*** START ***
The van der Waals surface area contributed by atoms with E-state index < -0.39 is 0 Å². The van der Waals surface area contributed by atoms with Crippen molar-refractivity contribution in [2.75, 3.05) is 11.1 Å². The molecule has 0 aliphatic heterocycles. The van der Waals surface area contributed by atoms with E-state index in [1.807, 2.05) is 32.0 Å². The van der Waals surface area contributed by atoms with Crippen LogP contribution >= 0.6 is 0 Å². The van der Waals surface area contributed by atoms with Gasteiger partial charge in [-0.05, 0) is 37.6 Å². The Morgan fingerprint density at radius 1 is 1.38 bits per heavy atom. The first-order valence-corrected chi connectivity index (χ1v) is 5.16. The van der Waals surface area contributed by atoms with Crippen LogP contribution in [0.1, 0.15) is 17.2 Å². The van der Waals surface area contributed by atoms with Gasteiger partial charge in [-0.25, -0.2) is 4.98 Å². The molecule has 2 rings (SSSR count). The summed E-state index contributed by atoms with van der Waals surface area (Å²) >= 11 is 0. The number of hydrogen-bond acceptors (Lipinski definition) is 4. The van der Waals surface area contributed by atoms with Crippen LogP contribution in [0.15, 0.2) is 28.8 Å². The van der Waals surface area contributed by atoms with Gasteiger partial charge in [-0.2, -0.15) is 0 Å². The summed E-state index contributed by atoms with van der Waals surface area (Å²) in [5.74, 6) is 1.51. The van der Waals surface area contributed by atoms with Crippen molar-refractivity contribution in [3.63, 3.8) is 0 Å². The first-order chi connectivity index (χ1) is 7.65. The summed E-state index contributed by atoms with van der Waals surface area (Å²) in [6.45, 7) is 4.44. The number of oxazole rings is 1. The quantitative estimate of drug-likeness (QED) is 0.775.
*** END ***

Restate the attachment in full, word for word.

The van der Waals surface area contributed by atoms with E-state index < -0.39 is 0 Å². The van der Waals surface area contributed by atoms with Crippen molar-refractivity contribution in [2.75, 3.05) is 11.1 Å². The molecule has 0 aliphatic heterocycles. The van der Waals surface area contributed by atoms with E-state index in [1.807, 2.05) is 32.0 Å². The van der Waals surface area contributed by atoms with Crippen LogP contribution >= 0.6 is 0 Å². The van der Waals surface area contributed by atoms with Gasteiger partial charge in [-0.05, 0) is 37.6 Å². The Morgan fingerprint density at radius 1 is 1.38 bits per heavy atom. The first-order valence-corrected chi connectivity index (χ1v) is 5.16. The van der Waals surface area contributed by atoms with Crippen LogP contribution in [0.1, 0.15) is 17.2 Å². The van der Waals surface area contributed by atoms with Gasteiger partial charge in [-0.25, -0.2) is 4.98 Å². The molecule has 2 rings (SSSR count). The summed E-state index contributed by atoms with van der Waals surface area (Å²) >= 11 is 0. The number of hydrogen-bond acceptors (Lipinski definition) is 4. The van der Waals surface area contributed by atoms with Crippen LogP contribution in [0.15, 0.2) is 28.8 Å². The van der Waals surface area contributed by atoms with Gasteiger partial charge in [-0.2, -0.15) is 0 Å². The summed E-state index contributed by atoms with van der Waals surface area (Å²) in [5.74, 6) is 1.51. The van der Waals surface area contributed by atoms with Crippen molar-refractivity contribution in [3.63, 3.8) is 0 Å². The first-order chi connectivity index (χ1) is 7.65. The summed E-state index contributed by atoms with van der Waals surface area (Å²) in [6.45, 7) is 4.44. The number of oxazole rings is 1. The quantitative estimate of drug-likeness (QED) is 0.775.